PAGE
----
In its Opinion dated June 9, 2021, the Rhode Island Supreme Court stated in a medical malpractice case that had resulted in a defense verdict after which the trial judge granted the plaintiff a new trial, “Viewing the entirety of the evidence, therefore, in the light most favorable to Dr. Cassin, the prevailing party, we conclude that there is competent evidence to support a conclusion that Dr. Cassin’s negligence was her failure to refer Mrs. Kinney to a gynecologic oncologist after July 21, 2011, when the final pathology report definitively determined that Mrs. Kinney suffered from ovarian cancer, yet such negligence was not a proximate cause of her death because by that point in time Mrs. Kinney’s cancer was incurable.”
The Underlying Allegations
At trial, the plaintiff argued that the standard of care required Dr. Cassin to refer Mrs. Kinney to a gynecologic oncologist prior to the July 13, 2011 surgery, because Mrs. Kinney had presented with multiple ovarian cancer risk factors. The plaintiff’s expert witness, Julian Schink, M.D., testified that, if Mrs. Kinney’s surgery had been performed by a gynecologic oncologist, the entire mass would have been removed, thus eliminating Mrs. Kinney’s cancer, and Mrs. Kinney likely would not have developed a fistula. Additionally, plaintiff’s expert witness testified that the post-surgery standard of care required Dr. Cassin to refer Mrs. Kinney to a gynecologic oncologist after the surgical pathology reports indicated that Mrs. Kinney’s mass was cancerous.
Dr. Cassin testified that she was not required to refer Mrs. Kinney to a gynecologic oncologist for the initial surgery because Mrs. Kinney’s medical history indicated that the mass was likely an endometrioma. Additionally, Dr. Cassin testified that she had offered Mrs. Kinney the option of referral to a gynecologic oncologist during her initial consultation, but Mrs. Kinney had elected to have Dr. Cassin perform the surgery.
The defendant’s expert witness, Mary Susan Schilling, M.D., testified that Dr. Cassin met the standard of care before, during, and after surgery. In support of this position, Dr. Schilling testified that the intraoperative pathology report indicated that the mass was consistent with an endometrioma and that, therefore, it was reasonable for Dr. Cassin to rely upon those results. With regard to post-surgery care, Dr. Schilling explained that, when Dr. Cassin learned that Mrs. Kinney did in fact have cancer, Mrs. Kinney had already been admitted to South County Hospital under the care of Dr. McAteer. Further, Dr. Schilling testified that, in July and August 2011, Dr. Smythe, a medical oncologist, and Dr. Espat, a surgical oncologist, were both involved in Mrs. Kinney’s care.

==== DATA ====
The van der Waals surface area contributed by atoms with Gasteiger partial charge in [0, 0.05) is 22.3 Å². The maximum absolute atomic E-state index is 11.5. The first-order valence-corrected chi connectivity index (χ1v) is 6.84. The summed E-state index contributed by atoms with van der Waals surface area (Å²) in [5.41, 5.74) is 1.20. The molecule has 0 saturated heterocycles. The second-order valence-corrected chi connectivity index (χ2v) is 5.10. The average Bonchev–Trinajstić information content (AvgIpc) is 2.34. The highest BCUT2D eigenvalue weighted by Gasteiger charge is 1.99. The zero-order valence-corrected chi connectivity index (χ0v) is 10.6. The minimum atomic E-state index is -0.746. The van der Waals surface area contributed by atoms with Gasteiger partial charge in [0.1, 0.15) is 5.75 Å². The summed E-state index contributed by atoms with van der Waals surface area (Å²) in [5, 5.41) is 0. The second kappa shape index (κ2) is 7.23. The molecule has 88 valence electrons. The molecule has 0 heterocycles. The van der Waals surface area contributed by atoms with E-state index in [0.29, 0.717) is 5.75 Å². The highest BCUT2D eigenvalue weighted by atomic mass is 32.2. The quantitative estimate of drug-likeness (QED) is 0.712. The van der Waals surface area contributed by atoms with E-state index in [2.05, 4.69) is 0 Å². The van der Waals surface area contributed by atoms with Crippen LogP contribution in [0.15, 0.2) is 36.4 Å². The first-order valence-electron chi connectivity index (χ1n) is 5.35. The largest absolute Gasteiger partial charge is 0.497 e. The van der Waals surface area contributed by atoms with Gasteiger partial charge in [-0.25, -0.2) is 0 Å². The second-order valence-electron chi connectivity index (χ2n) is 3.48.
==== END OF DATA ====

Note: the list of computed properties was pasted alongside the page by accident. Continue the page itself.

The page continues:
At the close of the evidence, the Rhode Island medical malpractice jury returned a verdict in favor of the plaintiff on the issue of negligence, but for Dr. Cassin on the issue of proximate cause, thus resulting in a defense verdict. The trial judge granted the plaintiff a new trial, and the defendant appealed.
Rhode Island Supreme Court Opinion
The Rhode Island Supreme Court held: “Given the evidence presented in this case, it is our opinion that reasonable minds in considering such evidence could have come to different conclusions on the question of whether the plaintiff had met her burden of establishing that Dr. Cassin’s breach was the cause of Mrs. Kinney’s death,” explaining, “During this complex medical-malpractice trial, the jury heard conflicting evidence regarding whether Dr. Cassin had breached her duty of care before, during, or after the July 13, 2011 surgery. Moreover, the jury also heard evidence that Mrs. Kinney was actively being treated by other doctors during the time of each alleged breach. While plaintiff presented multiple theories regarding the allegation that Dr. Cassin had breached the standard of care, the trial justice’s new-trial decision considered only whether Mrs. Kinney would have been cured of her cancer if a gynecologic oncologist had performed the initial surgery … the trial justice did not consider Dr. Schink’s testimony that the mass left behind was approximately four centimeters and that “if you leave a tumor bigger than two centimeters behind, that patient can’t be cured” … Accordingly, we conclude that the trial justice erred by replacing the jury’s determination with her own.”
Source Joplin v. Cassin, M.D., No. 2018-242-Appeal.
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